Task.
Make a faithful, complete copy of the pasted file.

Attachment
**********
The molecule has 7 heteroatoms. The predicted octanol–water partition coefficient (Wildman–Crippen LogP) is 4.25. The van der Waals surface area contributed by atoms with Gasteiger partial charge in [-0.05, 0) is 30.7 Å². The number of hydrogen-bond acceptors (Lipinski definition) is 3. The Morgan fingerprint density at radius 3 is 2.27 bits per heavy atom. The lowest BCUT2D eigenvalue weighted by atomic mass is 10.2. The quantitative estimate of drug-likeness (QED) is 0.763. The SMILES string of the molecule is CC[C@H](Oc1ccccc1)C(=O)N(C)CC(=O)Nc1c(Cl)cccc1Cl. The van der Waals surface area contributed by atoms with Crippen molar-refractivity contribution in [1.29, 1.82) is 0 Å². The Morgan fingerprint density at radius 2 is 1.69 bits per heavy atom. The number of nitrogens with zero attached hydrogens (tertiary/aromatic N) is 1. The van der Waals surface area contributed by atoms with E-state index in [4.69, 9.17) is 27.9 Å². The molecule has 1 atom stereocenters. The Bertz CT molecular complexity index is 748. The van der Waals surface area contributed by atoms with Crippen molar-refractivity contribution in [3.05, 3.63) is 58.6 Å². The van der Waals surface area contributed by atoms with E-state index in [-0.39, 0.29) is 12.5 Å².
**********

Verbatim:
The molecule has 7 heteroatoms. The predicted octanol–water partition coefficient (Wildman–Crippen LogP) is 4.25. The van der Waals surface area contributed by atoms with Gasteiger partial charge in [-0.05, 0) is 30.7 Å². The number of hydrogen-bond acceptors (Lipinski definition) is 3. The Morgan fingerprint density at radius 3 is 2.27 bits per heavy atom. The lowest BCUT2D eigenvalue weighted by atomic mass is 10.2. The quantitative estimate of drug-likeness (QED) is 0.763. The SMILES string of the molecule is CC[C@H](Oc1ccccc1)C(=O)N(C)CC(=O)Nc1c(Cl)cccc1Cl. The van der Waals surface area contributed by atoms with Crippen molar-refractivity contribution in [1.29, 1.82) is 0 Å². The Morgan fingerprint density at radius 2 is 1.69 bits per heavy atom. The number of nitrogens with zero attached hydrogens (tertiary/aromatic N) is 1. The van der Waals surface area contributed by atoms with E-state index in [4.69, 9.17) is 27.9 Å². The molecule has 1 atom stereocenters. The Bertz CT molecular complexity index is 748. The van der Waals surface area contributed by atoms with Crippen molar-refractivity contribution in [3.05, 3.63) is 58.6 Å². The van der Waals surface area contributed by atoms with E-state index in [-0.39, 0.29) is 12.5 Å².